LOS ANGELES (AP) — Federal bus safety regulators have shut down 52 companies in what they described as a major nationwide crackdown on unsafe outfits, including lines whose drivers had suspended licenses or worked routes of more than 800 miles without rest.
The companies aren’t just low-cost, fly-by-night carriers — some have transported school bands, Boy Scouts or senior citizens, according to Anne Ferro, administrator of the Federal Motor Carrier Safety Administration.
Overall, the motor coach industry carries about 700 million passengers a year in the United States, roughly the same number as domestic airlines.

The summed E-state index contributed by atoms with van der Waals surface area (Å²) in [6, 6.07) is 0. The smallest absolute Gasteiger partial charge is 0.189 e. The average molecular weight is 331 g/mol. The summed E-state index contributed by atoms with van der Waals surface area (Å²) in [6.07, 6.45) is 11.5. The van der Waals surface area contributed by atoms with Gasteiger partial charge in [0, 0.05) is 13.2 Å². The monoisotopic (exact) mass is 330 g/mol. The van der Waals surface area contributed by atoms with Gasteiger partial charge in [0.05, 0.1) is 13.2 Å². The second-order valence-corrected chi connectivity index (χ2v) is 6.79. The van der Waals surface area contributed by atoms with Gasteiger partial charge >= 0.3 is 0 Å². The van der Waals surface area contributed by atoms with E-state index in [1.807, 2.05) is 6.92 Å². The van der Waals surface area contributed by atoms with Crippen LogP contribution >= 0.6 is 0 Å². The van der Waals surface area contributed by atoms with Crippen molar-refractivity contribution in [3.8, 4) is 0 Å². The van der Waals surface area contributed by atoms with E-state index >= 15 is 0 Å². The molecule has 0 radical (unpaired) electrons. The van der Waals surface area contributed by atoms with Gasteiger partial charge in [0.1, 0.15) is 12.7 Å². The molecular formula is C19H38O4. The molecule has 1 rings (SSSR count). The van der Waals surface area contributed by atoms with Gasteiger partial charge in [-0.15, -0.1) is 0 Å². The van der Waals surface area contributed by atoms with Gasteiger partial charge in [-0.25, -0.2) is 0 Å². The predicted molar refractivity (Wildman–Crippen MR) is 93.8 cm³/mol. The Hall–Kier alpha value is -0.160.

In April, the agency began scrutinizing 250 motor coach companies with poor safety records out of the approximately 4,000 interstate bus lines it regulates. “Operation Quick Strike” came partly in response to major crashes of buses run by carriers that, despite dismal safety records, the agency had let continue operating.
The agency said it trained more than 50 inspectors to look more closely at motor coach companies and, as a result, investigations that in the past might have been done in a few days in some cases took a few weeks.
The 52 companies that were shut down — none in Nebraska or Iowa — “put safety by the wayside in order to compete in a very tight market,” Ferro said Thursday. Three companies have been allowed to reopen after making improvements.